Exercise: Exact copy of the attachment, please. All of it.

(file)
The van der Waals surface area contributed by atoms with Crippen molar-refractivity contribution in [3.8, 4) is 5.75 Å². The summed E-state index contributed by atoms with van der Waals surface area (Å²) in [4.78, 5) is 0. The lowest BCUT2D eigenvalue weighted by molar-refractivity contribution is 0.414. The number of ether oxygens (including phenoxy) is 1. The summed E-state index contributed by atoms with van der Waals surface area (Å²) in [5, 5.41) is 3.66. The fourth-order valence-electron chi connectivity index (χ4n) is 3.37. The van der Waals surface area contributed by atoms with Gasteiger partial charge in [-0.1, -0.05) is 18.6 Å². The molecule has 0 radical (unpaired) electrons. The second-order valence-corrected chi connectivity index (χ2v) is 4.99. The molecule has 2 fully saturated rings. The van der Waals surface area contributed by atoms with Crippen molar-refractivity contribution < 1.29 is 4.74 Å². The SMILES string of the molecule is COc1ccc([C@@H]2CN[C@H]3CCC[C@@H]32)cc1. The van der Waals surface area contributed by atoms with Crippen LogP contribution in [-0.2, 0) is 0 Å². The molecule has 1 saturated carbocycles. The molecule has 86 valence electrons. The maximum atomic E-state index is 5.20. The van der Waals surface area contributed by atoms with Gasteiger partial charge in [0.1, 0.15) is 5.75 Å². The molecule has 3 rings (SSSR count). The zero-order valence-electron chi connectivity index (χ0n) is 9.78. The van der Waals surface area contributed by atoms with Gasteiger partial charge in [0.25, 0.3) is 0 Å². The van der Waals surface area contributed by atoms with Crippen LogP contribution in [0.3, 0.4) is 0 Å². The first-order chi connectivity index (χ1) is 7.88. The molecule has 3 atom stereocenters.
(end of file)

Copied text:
The van der Waals surface area contributed by atoms with Crippen molar-refractivity contribution in [3.8, 4) is 5.75 Å². The summed E-state index contributed by atoms with van der Waals surface area (Å²) in [4.78, 5) is 0. The lowest BCUT2D eigenvalue weighted by molar-refractivity contribution is 0.414. The number of ether oxygens (including phenoxy) is 1. The summed E-state index contributed by atoms with van der Waals surface area (Å²) in [5, 5.41) is 3.66. The fourth-order valence-electron chi connectivity index (χ4n) is 3.37. The van der Waals surface area contributed by atoms with Gasteiger partial charge in [-0.1, -0.05) is 18.6 Å². The molecule has 0 radical (unpaired) electrons. The second-order valence-corrected chi connectivity index (χ2v) is 4.99. The molecule has 2 fully saturated rings. The van der Waals surface area contributed by atoms with Crippen molar-refractivity contribution < 1.29 is 4.74 Å². The SMILES string of the molecule is COc1ccc([C@@H]2CN[C@H]3CCC[C@@H]32)cc1. The van der Waals surface area contributed by atoms with Crippen LogP contribution in [-0.2, 0) is 0 Å². The molecule has 1 saturated carbocycles. The molecule has 86 valence electrons. The maximum atomic E-state index is 5.20. The van der Waals surface area contributed by atoms with Gasteiger partial charge in [0.1, 0.15) is 5.75 Å². The molecule has 3 rings (SSSR count). The zero-order valence-electron chi connectivity index (χ0n) is 9.78. The van der Waals surface area contributed by atoms with Gasteiger partial charge in [0.25, 0.3) is 0 Å². The van der Waals surface area contributed by atoms with Crippen LogP contribution in [0.3, 0.4) is 0 Å². The first-order chi connectivity index (χ1) is 7.88. The molecule has 3 atom stereocenters.